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Thursday, 25 September 2008 20:00

Fighting fraud

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Business owners have learned to be leery of fraud, thanks to the high-profile cases of Enron, Tyco and WorldCom and the resulting increase in accountability via the Sarbanes-Oxley Act. Despite heightened awareness, fraud remains all too prevalent in today’s business world.

The Association of Certified Fraud Examiners’ 2008 Report to the Nation on Occupational Fraud and Abuse reports that U.S. organizations lose 7 percent of annual revenues to fraud. That translates to approximately $994 billion in fraud losses as applied to the projected 2008 U.S. gross domestic product.

And don’t assume that major corporations are the most affected. The same report cited that businesses with 100 or fewer employees post a median loss of approximately $200,000 each year.

“Fraud affects all companies, and it’s not going away,” says Ed Gojara, CPA, CFE, an audit manager with Briggs & Veselka Co. “It is imperative that companies implement fraud prevention programs that feature thorough auditing procedures and frequent communication with employees.”

Smart Business spoke to Gojara about the types of fraud companies face and what measures can be taken to reduce risk.

What are the main types of fraud?

There are three primary types of occupational fraud: asset misappropriation, corruption and fraudulent statements.

  • Asset misappropriation involves the theft or misuse of a company’s assets. For example, an employee opens an account and subsequently forges company checks payable to the account. Reduce the risk by mandating a review of every endorsed check. Also, be sure sensitive job duties, such as accounts receivable and accounts payable, are not assigned to the same employee.

  • Corruption involves the wrongful use of influence in a business transaction to procure some benefit for the perpetrator or someone else, contrary to his or her duty to the company. For example, one of your employees is in cahoots with one of your vendor’s employees to retain or increase assets purchased. They work together to perpetrate the fraud and then split the funds. To reduce your risk, rotate purchasing responsibilities among employees or appoint someone outside the purchasing department to frequently review invoices.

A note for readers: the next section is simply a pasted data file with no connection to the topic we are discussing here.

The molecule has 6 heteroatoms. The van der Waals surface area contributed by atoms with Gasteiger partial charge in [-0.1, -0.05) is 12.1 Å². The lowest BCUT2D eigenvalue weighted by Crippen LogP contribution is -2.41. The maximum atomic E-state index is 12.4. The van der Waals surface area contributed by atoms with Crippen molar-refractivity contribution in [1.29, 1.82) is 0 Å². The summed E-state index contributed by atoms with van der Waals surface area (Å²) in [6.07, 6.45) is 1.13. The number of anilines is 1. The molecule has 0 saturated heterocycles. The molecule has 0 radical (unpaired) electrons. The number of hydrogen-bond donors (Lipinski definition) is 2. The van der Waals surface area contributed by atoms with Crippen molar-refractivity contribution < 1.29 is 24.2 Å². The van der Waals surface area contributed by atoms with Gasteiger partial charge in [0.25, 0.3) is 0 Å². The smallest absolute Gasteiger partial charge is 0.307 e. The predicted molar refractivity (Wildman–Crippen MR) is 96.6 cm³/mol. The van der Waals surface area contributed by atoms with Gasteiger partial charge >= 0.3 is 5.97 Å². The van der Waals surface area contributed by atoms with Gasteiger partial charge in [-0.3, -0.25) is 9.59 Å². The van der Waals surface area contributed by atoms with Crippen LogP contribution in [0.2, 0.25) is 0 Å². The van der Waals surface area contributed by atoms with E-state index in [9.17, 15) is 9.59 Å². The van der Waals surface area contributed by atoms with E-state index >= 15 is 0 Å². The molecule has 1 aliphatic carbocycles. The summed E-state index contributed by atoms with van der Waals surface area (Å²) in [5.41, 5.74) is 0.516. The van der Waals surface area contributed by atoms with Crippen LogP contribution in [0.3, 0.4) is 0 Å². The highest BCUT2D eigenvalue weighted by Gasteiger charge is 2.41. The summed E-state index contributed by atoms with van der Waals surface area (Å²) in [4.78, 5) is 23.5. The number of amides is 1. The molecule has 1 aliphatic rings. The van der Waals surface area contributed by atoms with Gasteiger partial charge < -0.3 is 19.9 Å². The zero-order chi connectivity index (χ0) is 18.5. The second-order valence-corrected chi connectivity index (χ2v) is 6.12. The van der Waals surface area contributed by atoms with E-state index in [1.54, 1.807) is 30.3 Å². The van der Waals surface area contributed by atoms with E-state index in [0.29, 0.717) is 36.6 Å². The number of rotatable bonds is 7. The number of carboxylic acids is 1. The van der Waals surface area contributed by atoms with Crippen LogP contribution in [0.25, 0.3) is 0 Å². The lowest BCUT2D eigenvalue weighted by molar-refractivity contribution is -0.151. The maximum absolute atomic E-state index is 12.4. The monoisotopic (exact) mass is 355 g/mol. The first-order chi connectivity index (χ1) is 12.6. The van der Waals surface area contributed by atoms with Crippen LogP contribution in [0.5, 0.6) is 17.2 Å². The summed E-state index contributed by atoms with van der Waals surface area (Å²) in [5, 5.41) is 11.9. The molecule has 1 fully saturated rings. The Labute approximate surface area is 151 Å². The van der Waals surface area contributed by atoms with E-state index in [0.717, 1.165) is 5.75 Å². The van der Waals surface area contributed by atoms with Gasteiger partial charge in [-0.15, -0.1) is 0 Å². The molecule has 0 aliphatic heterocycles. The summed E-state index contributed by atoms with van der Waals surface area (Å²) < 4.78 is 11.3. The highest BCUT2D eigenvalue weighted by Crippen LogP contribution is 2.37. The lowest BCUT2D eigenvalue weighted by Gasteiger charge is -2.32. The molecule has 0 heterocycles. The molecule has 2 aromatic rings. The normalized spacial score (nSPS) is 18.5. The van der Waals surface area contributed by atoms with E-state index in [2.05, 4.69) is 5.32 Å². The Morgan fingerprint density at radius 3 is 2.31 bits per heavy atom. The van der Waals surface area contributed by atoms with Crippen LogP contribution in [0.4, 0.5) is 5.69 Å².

• Fraudulent statements are the falsification of a company’s financial statements, either for personal gain within the business or to deceive external parties for the company’s gain. For example, an employee reports revenue sooner than it’s realized or fabricates it to qualify for an incentive. Reduce your risk by conducting thorough background checks and hiring a qualified professional to regularly perform a full-scale audit of your company. The auditor will closely study your finances and recommend specific internal controls.

Besides those specific methods, what other ways can a company avoid fraud?

You’ve got to build fraud prevention measures into your company policies. Implement a code of conduct and organizational protocols that explicitly define the company’s policies as well as the penalties for violating them. With policies and procedures in place, you’ll show employees that the organization is serious about fraud. You’ll also remove the excuse, ‘I didn’t know I couldn’t do that.’

Create a code of conduct handbook that every employee must read and sign. You’ll have legal documentation that employees know the rules and the consequences of breaking those rules. Also, address fraud issues with your employees regularly. Show your employees the challenges the company faces through an annual presentation. Help your employees understand that if the company is hurting, the employees will be hurt, as well. Don’t forget that honest employees are your best assets. Create an anonymous tip line so employees can report wrongdoers.